NASA's New Horizons probe is on course to flyby the Kuiper Belt object nicknamed Ultima Thule this New Year, an event that will set the record for the most distant object ever visited by a spacecraft, scientists say.
The manoeuvre slightly tweaked the spacecraft's trajectory and bumped its speed by 2.1 metres per second keeping it on track to fly past Ultima -- officially named 2014 MU69 -- on January 1, 2019.
"Thanks to this manoeuvre, we're right down the middle of the pike and on time for the farthest exploration of worlds in history -- more than a billion miles beyond Pluto," said Alan Stern, Principal Investigator of the Southwest Research Institute in the US.
New Horizons itself was about 6.35 billion kilometres from home when it carried out Wednesday's trajectory correction maneuver (TCM), the farthest course-correction ever performed.
These "optical navigation" images -- gathered by New Horizons' Long Range Reconnaissance Imager (LORRI) -- provide direct information of Ultima's position relative to New Horizons, and help the team determine where the spacecraft is headed.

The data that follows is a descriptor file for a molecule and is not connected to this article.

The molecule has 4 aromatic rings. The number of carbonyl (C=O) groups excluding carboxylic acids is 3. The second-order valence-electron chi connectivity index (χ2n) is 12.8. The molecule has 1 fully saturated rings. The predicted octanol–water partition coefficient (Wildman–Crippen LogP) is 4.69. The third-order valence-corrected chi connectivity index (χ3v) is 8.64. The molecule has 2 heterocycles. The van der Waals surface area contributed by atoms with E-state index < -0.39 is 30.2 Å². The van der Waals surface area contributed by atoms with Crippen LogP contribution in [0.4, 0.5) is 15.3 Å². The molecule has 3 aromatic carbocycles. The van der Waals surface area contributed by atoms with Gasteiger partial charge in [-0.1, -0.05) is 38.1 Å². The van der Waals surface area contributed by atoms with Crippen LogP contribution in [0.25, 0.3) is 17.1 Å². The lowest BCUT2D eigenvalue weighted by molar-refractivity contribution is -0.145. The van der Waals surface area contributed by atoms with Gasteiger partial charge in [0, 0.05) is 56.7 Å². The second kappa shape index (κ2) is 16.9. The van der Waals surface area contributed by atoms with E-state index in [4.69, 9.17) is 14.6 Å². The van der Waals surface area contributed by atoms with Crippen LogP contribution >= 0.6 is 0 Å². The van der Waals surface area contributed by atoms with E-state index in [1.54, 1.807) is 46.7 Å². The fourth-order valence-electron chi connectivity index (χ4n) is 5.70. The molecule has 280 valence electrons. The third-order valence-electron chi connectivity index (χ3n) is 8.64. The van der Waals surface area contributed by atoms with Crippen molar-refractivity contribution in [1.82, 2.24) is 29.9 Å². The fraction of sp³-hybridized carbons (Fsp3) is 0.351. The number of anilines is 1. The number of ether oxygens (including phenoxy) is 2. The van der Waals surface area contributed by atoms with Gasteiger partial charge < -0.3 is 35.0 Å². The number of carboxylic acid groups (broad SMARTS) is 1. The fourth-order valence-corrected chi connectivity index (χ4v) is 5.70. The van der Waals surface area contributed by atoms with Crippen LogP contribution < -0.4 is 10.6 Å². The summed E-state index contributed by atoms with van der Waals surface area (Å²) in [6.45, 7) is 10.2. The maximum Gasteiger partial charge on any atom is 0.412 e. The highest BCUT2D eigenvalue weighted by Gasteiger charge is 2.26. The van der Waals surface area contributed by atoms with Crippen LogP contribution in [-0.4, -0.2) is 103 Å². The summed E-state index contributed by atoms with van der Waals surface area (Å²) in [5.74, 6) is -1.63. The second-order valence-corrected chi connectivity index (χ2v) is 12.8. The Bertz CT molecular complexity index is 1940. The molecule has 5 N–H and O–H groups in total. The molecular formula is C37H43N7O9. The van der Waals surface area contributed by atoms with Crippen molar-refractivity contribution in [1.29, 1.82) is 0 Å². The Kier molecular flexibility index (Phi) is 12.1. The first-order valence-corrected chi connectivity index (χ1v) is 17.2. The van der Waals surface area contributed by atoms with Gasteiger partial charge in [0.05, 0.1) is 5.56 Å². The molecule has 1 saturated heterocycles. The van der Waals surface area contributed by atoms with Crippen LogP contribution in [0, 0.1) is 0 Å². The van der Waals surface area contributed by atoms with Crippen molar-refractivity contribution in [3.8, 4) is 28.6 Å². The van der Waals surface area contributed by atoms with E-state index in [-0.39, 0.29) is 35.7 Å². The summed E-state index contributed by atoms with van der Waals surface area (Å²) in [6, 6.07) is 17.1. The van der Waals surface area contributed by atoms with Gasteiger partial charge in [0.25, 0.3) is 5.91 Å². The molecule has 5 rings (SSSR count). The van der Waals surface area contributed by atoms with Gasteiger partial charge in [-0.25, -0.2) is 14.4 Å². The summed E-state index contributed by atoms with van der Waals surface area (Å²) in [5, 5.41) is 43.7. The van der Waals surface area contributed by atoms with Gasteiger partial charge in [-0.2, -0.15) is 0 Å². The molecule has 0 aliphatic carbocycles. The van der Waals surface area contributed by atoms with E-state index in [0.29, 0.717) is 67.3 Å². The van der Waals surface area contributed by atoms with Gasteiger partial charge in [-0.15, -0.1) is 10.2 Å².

The New Horizons team designed the TCM by determining the current trajectories of the spacecraft and its target, and then calculating the manoeuvering required to put the spacecraft at the desired "aim point" for the flyby -- 3,500 kilometres -- from Ultima at closest approach.
"The recent navigation images have helped us confirm that Ultima is within about 500 kilometres of its expected position, which is exceptionally good," said Fred Pelletier, New Horizons navigation team chief, of KinetX Aerospace, Inc.
Confirming that Ultima is at its expected location is an important and somewhat unique aspect of this flyby.
"Since we are flying very fast and close to the surface of Ultima, approximately four times closer than the Pluto flyby in July 2015, the timing of the flyby must be very accurate," said Derek Nelson, New Horizons optical navigation lead, also from KinetX.
"The images help to determine the position and timing of the flyby, but we must also trust the prior estimate of Ultima's position and velocity to ensure a successful flyby," said Nelson.
"These first images give us confidence that Ultima is where we expected it to be, and the timing of the flyby will be accurate," he said.
The spacecraft is just 112 million kilometres from Ultima, closing in at 51,911 kilometres per hour.
The team will eventually have to guide the spacecraft into an approximately 120 by 320-kilometre "box" and predict the flyby to within 140 seconds.
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